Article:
5. #15
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    One problem with old PSU is always that you have too few connectors for new hardware. Like you miss the PCI-E connectors (now you even need 8 pin ones too) and when you have got lots of SATA drives then you need more power connectors. I even had to use an adapter for my SATA DVD burner, just because my 3 hds are too far away from it (big tower). I think they really should add more SATA connectors for current PSU (mine had only 2x2).

  6. #16
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    Quote Originally Posted by frejen View Post
    The two main usages for the computer will be gaming and computer virtualization, gaming for leisure and virtualization for work.
    For virtualization, don't forget that low-end CPU usually don't have the virtualization extensions - VMWare should be ok without, but if you're into kvm (open source, and usually included by default by the distributions) you'll need them for good performance.

    On the AMD side, I think everything above a Sempron is safe (but I'm no expert and you'll have to check).

    On the Intel side, the 6XXX, 8XXX (dual core, the future 8XXX quad core won't have them) and 9XXX have virtualization extensions. Avoid the Celerons, 2XXX, 4XXX and 7XXX.

    Phenom is a good choice if you want to support AMD. They require more power than their Intel counterparts though (and Intel is also good towards open source). The processor prices won't really differ for the same performance (unless you want virtualization instructions on sub 100$ processor), Intel will have lower power requirement (just compare real power usage, not TDP), AMD on the other hand has really good sub-100$ motherboards (similar Intel-based motherboards are more expensive), so both choices can be great depending on your usage.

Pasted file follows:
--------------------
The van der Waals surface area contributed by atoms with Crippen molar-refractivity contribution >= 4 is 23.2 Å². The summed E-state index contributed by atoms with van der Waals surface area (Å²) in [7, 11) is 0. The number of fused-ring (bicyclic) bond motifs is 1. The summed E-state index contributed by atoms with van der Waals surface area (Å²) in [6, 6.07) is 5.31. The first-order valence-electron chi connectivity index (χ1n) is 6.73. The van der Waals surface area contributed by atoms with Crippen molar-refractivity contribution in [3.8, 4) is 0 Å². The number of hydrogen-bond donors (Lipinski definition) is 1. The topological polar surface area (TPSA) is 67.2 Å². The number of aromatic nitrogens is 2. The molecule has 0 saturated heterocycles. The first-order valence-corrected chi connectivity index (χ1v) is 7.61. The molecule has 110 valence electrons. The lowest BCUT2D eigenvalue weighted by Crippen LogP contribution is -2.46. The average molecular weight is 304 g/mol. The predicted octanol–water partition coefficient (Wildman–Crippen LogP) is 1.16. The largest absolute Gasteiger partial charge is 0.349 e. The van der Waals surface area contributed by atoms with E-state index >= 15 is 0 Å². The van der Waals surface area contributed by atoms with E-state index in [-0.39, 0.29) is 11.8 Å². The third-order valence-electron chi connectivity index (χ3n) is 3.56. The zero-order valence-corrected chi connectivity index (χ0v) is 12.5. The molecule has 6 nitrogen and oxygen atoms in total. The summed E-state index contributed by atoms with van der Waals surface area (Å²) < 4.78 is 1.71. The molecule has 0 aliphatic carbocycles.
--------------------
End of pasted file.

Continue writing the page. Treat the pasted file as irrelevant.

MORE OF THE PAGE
AMD and Intel gains in 64 bit mode are about the same (a bit more than 10% on average, something like 12-15% on common applications, at least in Linux).
    Last edited by miles; 06-30-2008 at 06:39 PM.

  7. #17
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    Hi,

    Bumping the thread for a new question. Due to various reasons i had to wait anyway. Now some new hardware is popping up in the stores iam watching. Today i noticed new motherboards, mobos with South Bridge 750 is mentioned on page 1. I have not seen any mobos with sb750 yet but among the new ones today i noticed: ASUS M3A78 PRO
    Chipset
    • AMD 780G/SB700

    Anything to get excited about or is it just wait for sb750?

  8. #18
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    If you haven't bought anything yet, then this is what you probably want:

    http://www.asus.com/news_show.aspx?id=12238

    I'll get one of those, too, when the Phenom 45nm launches